In order for people to copy items into your account’s Drop Box, they must first select your Mac from a Finder window’s sidebar. The word ‘Connecting’ will appear at the top-left of the window, and within that window will appear the names of all user accounts on that Mac, followed by ‘Public Folder’. So, for example, ‘Chris’ Public Folder’. Double-click this folder, and you’ll find the Drop Box folder within. If you try to open the Drop Box folder, your Mac will inform you that you can’t pry it open because you don’t have permission to. However, you can drop things into it, at which point they’ll be copied to the Mac that hosts the folder.
You can create other folders on your Mac for sharing. To do so, move to the Finder and choose File > New Folder (Shift-Command-N) to create a new folder on the desktop in the window that appears. Select that folder, choose File > Get Info (Command-I), and enable the Shared Folder option. This folder will appear as a shared folder from another Mac on the network.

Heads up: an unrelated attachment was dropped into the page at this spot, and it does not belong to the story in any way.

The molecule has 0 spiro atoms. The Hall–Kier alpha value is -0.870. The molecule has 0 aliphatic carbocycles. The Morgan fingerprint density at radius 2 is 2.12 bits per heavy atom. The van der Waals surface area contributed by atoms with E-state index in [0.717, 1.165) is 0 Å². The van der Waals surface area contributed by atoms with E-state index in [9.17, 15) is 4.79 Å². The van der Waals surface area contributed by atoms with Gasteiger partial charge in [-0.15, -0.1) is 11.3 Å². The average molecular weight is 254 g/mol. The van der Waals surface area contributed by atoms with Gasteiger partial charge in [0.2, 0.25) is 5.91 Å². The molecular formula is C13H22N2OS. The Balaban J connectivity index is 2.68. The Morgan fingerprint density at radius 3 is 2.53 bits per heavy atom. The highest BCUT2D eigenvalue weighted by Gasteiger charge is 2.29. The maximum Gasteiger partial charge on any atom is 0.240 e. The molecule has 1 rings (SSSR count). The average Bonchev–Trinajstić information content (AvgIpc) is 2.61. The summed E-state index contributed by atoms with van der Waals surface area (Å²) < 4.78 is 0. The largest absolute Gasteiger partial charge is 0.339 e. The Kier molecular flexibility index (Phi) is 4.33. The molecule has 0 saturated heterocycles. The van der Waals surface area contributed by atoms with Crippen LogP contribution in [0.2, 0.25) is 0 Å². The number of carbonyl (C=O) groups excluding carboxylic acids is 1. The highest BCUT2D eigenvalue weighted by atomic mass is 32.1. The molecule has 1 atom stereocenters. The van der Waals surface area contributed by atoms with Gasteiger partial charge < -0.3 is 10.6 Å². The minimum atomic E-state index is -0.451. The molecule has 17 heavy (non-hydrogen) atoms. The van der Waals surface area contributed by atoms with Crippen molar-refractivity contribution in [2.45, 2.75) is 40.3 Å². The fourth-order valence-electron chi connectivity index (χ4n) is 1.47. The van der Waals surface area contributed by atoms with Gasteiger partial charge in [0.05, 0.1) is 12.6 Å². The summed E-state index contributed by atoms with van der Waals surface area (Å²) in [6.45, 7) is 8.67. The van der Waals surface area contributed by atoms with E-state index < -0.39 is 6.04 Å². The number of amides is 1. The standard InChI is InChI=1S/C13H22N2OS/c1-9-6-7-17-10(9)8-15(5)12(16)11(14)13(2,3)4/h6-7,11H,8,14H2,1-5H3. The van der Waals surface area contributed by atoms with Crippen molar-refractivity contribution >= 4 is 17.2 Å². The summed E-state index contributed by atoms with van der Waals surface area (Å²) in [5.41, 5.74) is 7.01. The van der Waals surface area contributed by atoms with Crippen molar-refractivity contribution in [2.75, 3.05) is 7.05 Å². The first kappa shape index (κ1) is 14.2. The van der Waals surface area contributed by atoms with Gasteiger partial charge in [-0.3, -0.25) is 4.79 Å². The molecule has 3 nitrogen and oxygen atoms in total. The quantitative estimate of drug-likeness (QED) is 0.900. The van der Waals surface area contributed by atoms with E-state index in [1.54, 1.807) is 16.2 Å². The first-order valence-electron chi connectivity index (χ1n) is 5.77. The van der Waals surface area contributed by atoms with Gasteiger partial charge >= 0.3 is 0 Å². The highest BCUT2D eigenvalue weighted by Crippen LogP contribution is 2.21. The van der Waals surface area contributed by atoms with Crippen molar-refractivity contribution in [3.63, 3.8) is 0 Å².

Simply designating the folder as shared doesn’t complete the picture, however. You must also decide what kind of access others should have to the folder.
At the bottom of the Info window that remains open, click the triangle that appears next to Sharing & Permissions. You’ll see three listings: your username, ‘Staff’, and ‘Everyone’. Next to your user name will be the words ‘Read & Write’. ‘Read only’ appears next to ‘Staff’ and ‘Everyone’.